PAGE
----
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Americans are buying up guns as fast as they can.
At Freedom Firearms in Fort Wayne, Ind., there is hardly anything left in the store. Managing partner Angie Freeland told CNBC sales have "gone through the roof." With little left to sell, she will probably close for what is typically her busiest day of the year, Dec. 24.
"It started on Monday with the AR-15s going out the door," she said. "Once those were gone they were buying anything with a high capacity magazine."
The rush to buy guns comes in the wake of last Friday's massacre in Newtown, Conn. Twenty-year-old Adam Lanza shot 20 children between the ages of 6 and 7, and six adults at Sandy Hook Elementary School. He killed them all with a semi-automatic rifle made by Bushmaster called the AR-15, before killing himself with a handgun.
The shootings triggered both a wave of anti-gun talk and a wave of buying by gun owners and enthusiasts. President Obama appointed Vice President Joe Biden to lead a gun violence task force. The group's charge is to present to the President by the end of January the best ideas to reduce gun violence. It is a charge that has many fearing a ban on owning some, if not all, guns.
"Talk of banning the weapons is driving sales," said Jeff Dillard, co-owner of the National Armory Gun Store & Range in Pompano Beach, Fla. "It's an incredible knee jerk reaction to what the president said. He put Biden in charge of it and they [politicians] will go crazy like they usually do. So customers want to get weapons before a ban is put in place."
Dillard called sales in the four days "incredible." On Wednesday he said the store did four times the sales volume it did on the same day last year. "The expensive guns went first, then the middle of the road guns went next," he said. "The cheap, less expensive guns will probably go today."
It is not only guns that are people are buying up, it is ammunition too.
"I've sold more bulk ammo [1000 rounds] in the last three business days than I have all year," said Henry Parro co-owner of Parro's Gun Shop and Police Supplies in Waterbury, Vt. "Customers are using their hand carts to load their cars."
Parro said with Biden in charge of the gun violence task force, his clients sees the handwriting on the wall and they are deciding to exercise their right and buy guns now. As a senator, Biden steered a now expired ban on assault weapons through Congress, and has been a long-time supporter for stricter gun laws.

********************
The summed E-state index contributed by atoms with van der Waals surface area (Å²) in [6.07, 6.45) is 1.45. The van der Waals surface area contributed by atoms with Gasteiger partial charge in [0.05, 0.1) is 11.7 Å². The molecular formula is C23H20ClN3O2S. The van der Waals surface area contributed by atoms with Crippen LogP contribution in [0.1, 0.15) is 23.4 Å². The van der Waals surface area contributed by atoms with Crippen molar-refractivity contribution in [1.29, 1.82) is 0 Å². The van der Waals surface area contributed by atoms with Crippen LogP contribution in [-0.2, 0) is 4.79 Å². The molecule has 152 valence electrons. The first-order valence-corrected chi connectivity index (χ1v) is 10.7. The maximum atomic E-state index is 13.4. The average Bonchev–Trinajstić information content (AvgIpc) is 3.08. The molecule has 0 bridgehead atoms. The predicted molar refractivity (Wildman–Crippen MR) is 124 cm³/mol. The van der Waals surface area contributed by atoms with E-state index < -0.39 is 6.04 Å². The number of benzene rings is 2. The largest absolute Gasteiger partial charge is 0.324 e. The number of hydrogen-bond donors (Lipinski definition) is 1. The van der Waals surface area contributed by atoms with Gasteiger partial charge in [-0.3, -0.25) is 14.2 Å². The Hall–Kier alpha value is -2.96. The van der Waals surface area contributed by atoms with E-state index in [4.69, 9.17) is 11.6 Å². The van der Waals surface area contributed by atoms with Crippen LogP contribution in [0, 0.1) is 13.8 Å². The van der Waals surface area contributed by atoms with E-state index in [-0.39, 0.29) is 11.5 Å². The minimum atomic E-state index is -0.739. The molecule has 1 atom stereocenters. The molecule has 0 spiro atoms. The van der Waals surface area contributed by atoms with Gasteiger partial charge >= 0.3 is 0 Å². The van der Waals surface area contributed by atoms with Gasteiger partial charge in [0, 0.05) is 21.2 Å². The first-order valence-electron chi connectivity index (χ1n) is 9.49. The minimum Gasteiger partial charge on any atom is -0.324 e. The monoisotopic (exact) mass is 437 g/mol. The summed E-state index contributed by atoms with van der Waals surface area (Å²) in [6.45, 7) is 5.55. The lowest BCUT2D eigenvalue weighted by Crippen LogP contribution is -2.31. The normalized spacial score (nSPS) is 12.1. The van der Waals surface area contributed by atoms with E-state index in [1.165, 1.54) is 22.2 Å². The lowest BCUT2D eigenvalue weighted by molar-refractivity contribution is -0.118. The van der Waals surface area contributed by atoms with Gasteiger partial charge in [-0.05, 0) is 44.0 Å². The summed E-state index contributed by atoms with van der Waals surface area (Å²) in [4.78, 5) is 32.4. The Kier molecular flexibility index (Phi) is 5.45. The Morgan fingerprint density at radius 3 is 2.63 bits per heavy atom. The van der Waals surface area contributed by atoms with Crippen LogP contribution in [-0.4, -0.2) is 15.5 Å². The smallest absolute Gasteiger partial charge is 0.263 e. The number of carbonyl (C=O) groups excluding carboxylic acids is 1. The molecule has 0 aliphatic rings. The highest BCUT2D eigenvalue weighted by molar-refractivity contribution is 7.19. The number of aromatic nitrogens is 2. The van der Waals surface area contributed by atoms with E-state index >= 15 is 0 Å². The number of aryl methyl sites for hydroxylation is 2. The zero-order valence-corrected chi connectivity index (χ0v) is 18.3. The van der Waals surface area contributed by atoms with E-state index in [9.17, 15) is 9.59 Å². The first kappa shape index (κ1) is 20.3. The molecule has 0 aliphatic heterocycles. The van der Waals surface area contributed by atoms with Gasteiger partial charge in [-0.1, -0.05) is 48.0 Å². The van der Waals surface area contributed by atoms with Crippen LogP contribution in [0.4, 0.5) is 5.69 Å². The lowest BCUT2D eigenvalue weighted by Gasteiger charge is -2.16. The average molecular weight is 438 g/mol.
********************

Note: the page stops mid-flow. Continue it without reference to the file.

The year-end surge in sales comes at the end of what gun retailers describe as a very strong year. Fears the re-election of President Obama would result in stricter gun laws drove those numbers for the first eleven months of 2011. Now the December surge could be halted by a lack of supply. Parro said he is low on inventory but cannot get through to his distributors, and Freedom Firearm's Freeland said the seven or eight distributors she deals with around the country, are all out of inventory.
For the last month Jerry McCall has hung a sign outside his store, Texas Guns, in San Antonio, Texas reading "Get Your AKs and ARs before the ban." The sign referrs to the assault rifle the AK-47, and the AR-15, and his belief that a re-elected Obama would prevent future purchases of them. McCall said he has sold everything on his wall, along with all his ARs and AKs in stock. He said the twelve distributors who supply him with these guns are out of stock too.
"Just remember one thing, " he said, referring to his clients, "These are good honest American citizens."
He said they are worried about being able to defend themselves and their homes. He said the government's talk of a new gun controls has created a kind of hysteria among buyers.
It is not only an end to the current era of gun rights causing people to buy firearms. Mike Wastler, a manager at Barts Sports in Glen Burnie, Md., told CNBC there is another segment of recent buyers who fear the world is coming to an end.
"Two ladies told me ten days ago, 'God told them we do not have until the end of the year,'" he said. "These are soccer moms driving minivans!"
He said in the gun business you have to assess people quickly because "you do not want a fruitcake buying a gun." He said people who are concerned the world is coming to an end are part of the 20 percent to 25 percent of his clientele buying to guns for defense if the economy crashes — and if their homes and families are targeted by robbers.
"These are educated people," he said, and these days they are a growing segment of his customer base.
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